In his single “Blurred Lines,” Robin Thicke sings soulfully about giving a good girl what she really wants—buckwild sex—even if she can’t come out and admit it. It’s a catchy enough song. Some might even call it this summer’s anthem. But “Blurred Lines” is also a song that revisits the age-old belief that sometimes when a woman says no she really means yes.
Critics have been vocal about the sexual violence undertones in the song and they’re not wrong. Robin just knows you want it, girl. He just does, so shut up and let him give it to you. Scores of men and women are, apparently, on board. “Blurred Lines” is Thicke’s most popular song to date. In his latest single, “Give it 2 U,” Thicke doubles down on his bad boy phase with the lyrics “I got this for you / a little Thicke for you / A big kiss for you / I got a hit for you / Big dick for you / Let me give it to you.” In the wake of the criticism, Thicke is fairly unapologetic, saying, “Women and their bodies are beautiful. Men are always gonna want to follow them around.”
I guess that’s that. Men want what they want.
In truth, I like these songs. They make me want to dance. I want to sing along. They are delightful pop confections. But. I enjoy the songs the way I have to enjoy most music—I have to forget I am a sentient being. I have to lighten up.
Take Kanye West’s recently released “Yeezus.” It’s very compelling and ambitious, with sounds that are aggressive if not hostile. I’ve been listening to the album on repeat. I want to love Yeezus but I can’t because I hear lyrics like, “You see it’s leaders and it’s followers / But I’d rather be a dick than a swallower.” Kanye’s disdain for women overwhelms nearly every track — but then there’s a song like “Blood on the Leaves,” which is so outstanding you can’t possibly dismiss the album.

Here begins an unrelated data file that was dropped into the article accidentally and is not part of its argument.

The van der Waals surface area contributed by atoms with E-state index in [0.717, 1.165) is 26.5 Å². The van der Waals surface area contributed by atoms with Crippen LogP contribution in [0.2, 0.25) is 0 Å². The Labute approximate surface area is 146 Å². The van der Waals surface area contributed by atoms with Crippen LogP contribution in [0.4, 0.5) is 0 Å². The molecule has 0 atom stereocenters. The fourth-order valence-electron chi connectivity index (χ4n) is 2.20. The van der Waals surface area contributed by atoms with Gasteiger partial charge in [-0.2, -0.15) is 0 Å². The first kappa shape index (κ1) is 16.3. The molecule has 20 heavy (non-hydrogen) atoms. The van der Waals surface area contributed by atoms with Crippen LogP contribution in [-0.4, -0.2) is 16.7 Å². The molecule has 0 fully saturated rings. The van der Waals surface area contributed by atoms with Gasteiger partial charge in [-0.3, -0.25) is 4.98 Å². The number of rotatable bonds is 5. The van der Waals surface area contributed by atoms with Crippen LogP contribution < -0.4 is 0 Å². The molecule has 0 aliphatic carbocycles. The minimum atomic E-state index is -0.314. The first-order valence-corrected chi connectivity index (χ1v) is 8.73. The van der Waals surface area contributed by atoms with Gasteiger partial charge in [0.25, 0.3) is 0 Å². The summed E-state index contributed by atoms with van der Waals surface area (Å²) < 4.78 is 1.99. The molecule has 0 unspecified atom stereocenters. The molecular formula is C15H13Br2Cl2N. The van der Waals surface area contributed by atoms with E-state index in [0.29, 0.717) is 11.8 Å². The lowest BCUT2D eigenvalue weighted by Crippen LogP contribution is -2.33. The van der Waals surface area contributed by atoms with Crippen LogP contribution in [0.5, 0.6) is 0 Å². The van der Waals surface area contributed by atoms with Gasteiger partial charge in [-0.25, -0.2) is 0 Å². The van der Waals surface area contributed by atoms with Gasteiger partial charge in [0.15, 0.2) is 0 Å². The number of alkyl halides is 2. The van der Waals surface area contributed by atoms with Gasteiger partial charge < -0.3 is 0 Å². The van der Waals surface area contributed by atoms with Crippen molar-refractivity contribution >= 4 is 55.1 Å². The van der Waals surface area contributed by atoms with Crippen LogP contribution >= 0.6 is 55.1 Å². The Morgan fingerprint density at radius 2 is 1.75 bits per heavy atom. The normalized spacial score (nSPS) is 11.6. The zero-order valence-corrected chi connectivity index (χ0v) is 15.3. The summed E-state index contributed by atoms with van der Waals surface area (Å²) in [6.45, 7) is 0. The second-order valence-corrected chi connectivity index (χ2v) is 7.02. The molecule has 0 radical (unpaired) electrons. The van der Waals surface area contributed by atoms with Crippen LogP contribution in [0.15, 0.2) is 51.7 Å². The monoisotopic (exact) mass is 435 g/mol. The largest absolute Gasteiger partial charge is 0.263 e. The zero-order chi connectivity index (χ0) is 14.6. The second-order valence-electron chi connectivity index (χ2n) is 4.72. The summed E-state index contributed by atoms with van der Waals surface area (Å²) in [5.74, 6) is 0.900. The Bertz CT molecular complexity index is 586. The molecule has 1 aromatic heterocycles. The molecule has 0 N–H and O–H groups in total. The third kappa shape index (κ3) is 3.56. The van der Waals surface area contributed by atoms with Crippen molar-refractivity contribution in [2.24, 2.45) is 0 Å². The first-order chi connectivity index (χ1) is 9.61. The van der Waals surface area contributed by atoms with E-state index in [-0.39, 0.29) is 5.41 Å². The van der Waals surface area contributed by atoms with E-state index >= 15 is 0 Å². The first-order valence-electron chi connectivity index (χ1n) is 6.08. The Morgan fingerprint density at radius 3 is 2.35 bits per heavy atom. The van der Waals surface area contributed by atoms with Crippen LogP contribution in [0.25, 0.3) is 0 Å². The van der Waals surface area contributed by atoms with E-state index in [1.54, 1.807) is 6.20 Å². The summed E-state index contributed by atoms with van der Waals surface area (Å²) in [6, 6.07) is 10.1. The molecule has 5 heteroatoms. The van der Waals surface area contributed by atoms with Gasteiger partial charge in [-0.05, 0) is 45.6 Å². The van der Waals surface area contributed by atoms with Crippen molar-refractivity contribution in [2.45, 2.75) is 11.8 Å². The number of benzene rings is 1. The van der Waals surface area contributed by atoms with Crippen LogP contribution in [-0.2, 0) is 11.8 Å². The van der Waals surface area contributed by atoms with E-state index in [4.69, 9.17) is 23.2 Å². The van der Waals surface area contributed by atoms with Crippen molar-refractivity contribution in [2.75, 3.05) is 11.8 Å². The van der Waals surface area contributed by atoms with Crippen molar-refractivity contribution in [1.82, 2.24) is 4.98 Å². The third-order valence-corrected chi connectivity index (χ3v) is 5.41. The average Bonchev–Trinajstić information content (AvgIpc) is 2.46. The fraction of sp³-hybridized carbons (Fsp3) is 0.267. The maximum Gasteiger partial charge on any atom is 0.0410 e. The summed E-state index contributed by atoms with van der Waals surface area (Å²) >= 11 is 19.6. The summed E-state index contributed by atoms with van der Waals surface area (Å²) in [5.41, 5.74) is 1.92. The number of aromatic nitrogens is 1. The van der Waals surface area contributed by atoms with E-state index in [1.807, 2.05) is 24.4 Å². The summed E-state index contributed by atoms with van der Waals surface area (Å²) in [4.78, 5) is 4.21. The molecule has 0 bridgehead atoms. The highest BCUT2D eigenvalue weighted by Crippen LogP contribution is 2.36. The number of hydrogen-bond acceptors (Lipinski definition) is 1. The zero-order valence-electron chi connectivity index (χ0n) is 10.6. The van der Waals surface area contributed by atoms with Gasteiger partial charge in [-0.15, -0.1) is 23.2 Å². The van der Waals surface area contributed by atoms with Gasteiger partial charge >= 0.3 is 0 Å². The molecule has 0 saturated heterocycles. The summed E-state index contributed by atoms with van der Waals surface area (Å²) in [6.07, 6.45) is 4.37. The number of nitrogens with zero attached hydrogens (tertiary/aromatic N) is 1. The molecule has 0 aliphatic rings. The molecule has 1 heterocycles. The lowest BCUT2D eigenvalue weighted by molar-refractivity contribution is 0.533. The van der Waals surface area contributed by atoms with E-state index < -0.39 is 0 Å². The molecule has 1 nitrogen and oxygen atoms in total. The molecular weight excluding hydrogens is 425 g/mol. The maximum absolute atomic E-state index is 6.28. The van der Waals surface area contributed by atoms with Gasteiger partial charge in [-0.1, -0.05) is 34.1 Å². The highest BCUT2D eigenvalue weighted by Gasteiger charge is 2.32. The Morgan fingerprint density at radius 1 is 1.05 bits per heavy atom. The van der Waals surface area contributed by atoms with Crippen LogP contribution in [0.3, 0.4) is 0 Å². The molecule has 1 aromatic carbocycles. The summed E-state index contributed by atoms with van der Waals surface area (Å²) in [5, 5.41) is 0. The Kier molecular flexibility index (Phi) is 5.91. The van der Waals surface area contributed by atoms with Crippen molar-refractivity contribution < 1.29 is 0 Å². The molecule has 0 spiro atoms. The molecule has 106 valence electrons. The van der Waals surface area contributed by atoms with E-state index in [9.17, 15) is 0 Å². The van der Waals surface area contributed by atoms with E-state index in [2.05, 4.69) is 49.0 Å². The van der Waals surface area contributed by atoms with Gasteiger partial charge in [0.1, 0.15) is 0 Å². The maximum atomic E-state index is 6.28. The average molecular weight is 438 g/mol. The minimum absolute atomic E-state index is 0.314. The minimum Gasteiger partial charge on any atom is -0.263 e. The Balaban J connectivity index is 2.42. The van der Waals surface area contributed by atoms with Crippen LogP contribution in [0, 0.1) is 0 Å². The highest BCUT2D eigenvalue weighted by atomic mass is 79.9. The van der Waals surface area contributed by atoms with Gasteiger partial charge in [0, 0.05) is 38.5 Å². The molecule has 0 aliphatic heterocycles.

This is just music, right? These artists are merely expressing themselves.
The debate over rape jokes continues. My overall stance is pretty well documented, but as a writer, I recognize the necessity of creative freedom. I have finally heard funny rape jokes — Ever Mainard’s joke about the fear instilled in women and the assumption of the inevitability of rape and Wanda Sykes’s joke about wanting a detachable vagina. I still hate rape jokes but I hate censorship more. I hate that I have to choose.
Ken Hoinsky has also been in the news recently. He ran a successful Kickstarter for his book “Above the Game,” where he doles out his wisdom as a pick-up artist to help men who might be shy or awkward around the ladies. When a critical mass of people became aware of Hoinsky’s Kickstarter project, and there was outcry because some of Hoinsky’s advice — well, it’s questionable. It blurs lines. Though they didn’t cancel the project, Kickstarter apologized. They won’t allow seduction guides to use their platform in the future. They made a significant financial contribution to RAINN. Hoinsky will publish his book and join a small legion of pick-up artists who treat women as conquests rather than human beings, who believe that when a woman says no, she’s really saying maybe.
Men want what they want.